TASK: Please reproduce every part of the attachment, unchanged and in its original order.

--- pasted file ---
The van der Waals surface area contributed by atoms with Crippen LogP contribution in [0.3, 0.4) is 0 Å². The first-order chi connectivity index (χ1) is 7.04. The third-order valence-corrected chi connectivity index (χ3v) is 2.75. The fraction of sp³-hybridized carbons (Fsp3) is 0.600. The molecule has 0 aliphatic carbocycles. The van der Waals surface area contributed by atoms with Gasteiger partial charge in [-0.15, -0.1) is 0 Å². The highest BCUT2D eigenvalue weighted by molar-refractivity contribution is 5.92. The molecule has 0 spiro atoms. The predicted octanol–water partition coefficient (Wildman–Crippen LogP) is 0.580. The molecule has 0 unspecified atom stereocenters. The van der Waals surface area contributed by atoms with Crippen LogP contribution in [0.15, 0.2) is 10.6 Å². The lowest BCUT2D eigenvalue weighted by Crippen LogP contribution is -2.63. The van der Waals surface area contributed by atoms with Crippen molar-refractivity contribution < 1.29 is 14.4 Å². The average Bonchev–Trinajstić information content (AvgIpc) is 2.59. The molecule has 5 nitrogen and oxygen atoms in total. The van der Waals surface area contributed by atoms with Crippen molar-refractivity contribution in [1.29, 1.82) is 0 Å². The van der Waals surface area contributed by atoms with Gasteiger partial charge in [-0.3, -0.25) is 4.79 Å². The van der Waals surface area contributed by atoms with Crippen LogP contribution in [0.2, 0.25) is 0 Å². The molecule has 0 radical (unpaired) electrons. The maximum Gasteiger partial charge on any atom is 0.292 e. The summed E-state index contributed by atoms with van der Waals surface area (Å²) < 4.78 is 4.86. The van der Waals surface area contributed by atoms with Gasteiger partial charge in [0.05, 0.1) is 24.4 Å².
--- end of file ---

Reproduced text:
The van der Waals surface area contributed by atoms with Crippen LogP contribution in [0.3, 0.4) is 0 Å². The first-order chi connectivity index (χ1) is 7.04. The third-order valence-corrected chi connectivity index (χ3v) is 2.75. The fraction of sp³-hybridized carbons (Fsp3) is 0.600. The molecule has 0 aliphatic carbocycles. The van der Waals surface area contributed by atoms with Gasteiger partial charge in [-0.15, -0.1) is 0 Å². The highest BCUT2D eigenvalue weighted by molar-refractivity contribution is 5.92. The molecule has 0 spiro atoms. The predicted octanol–water partition coefficient (Wildman–Crippen LogP) is 0.580. The molecule has 0 unspecified atom stereocenters. The van der Waals surface area contributed by atoms with Crippen LogP contribution in [0.15, 0.2) is 10.6 Å². The lowest BCUT2D eigenvalue weighted by Crippen LogP contribution is -2.63. The van der Waals surface area contributed by atoms with Crippen molar-refractivity contribution < 1.29 is 14.4 Å². The average Bonchev–Trinajstić information content (AvgIpc) is 2.59. The molecule has 5 nitrogen and oxygen atoms in total. The van der Waals surface area contributed by atoms with Crippen molar-refractivity contribution in [1.29, 1.82) is 0 Å². The van der Waals surface area contributed by atoms with Gasteiger partial charge in [-0.3, -0.25) is 4.79 Å². The van der Waals surface area contributed by atoms with Crippen LogP contribution in [0.2, 0.25) is 0 Å². The molecule has 0 radical (unpaired) electrons. The maximum Gasteiger partial charge on any atom is 0.292 e. The summed E-state index contributed by atoms with van der Waals surface area (Å²) < 4.78 is 4.86. The van der Waals surface area contributed by atoms with Gasteiger partial charge in [0.05, 0.1) is 24.4 Å².